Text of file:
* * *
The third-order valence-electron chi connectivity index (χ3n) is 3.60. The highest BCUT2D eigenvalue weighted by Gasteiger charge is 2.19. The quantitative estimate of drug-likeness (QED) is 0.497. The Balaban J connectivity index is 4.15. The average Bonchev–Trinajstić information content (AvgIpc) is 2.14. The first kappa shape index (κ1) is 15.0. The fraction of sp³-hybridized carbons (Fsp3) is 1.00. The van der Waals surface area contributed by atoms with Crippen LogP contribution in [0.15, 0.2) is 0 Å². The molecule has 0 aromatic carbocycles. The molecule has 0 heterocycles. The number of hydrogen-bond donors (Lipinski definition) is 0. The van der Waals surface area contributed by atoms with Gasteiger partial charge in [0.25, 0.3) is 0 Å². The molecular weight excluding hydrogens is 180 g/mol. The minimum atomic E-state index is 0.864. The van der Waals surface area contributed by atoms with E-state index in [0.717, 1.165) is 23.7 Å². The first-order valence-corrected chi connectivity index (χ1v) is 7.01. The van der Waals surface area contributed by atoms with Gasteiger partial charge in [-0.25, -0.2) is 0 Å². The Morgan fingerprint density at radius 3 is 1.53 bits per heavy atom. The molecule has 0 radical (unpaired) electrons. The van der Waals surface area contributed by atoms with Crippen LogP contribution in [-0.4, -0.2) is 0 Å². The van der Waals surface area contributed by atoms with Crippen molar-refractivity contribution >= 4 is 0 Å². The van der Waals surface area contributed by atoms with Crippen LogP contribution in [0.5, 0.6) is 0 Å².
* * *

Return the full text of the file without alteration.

The third-order valence-electron chi connectivity index (χ3n) is 3.60. The highest BCUT2D eigenvalue weighted by Gasteiger charge is 2.19. The quantitative estimate of drug-likeness (QED) is 0.497. The Balaban J connectivity index is 4.15. The average Bonchev–Trinajstić information content (AvgIpc) is 2.14. The first kappa shape index (κ1) is 15.0. The fraction of sp³-hybridized carbons (Fsp3) is 1.00. The van der Waals surface area contributed by atoms with Crippen LogP contribution in [0.15, 0.2) is 0 Å². The molecule has 0 aromatic carbocycles. The molecule has 0 heterocycles. The number of hydrogen-bond donors (Lipinski definition) is 0. The van der Waals surface area contributed by atoms with Gasteiger partial charge in [0.25, 0.3) is 0 Å². The molecular weight excluding hydrogens is 180 g/mol. The minimum atomic E-state index is 0.864. The van der Waals surface area contributed by atoms with E-state index in [0.717, 1.165) is 23.7 Å². The first-order valence-corrected chi connectivity index (χ1v) is 7.01. The van der Waals surface area contributed by atoms with Gasteiger partial charge in [-0.25, -0.2) is 0 Å². The Morgan fingerprint density at radius 3 is 1.53 bits per heavy atom. The molecule has 0 radical (unpaired) electrons. The van der Waals surface area contributed by atoms with Crippen LogP contribution in [-0.4, -0.2) is 0 Å². The van der Waals surface area contributed by atoms with Crippen molar-refractivity contribution >= 4 is 0 Å². The van der Waals surface area contributed by atoms with Crippen LogP contribution in [0.5, 0.6) is 0 Å².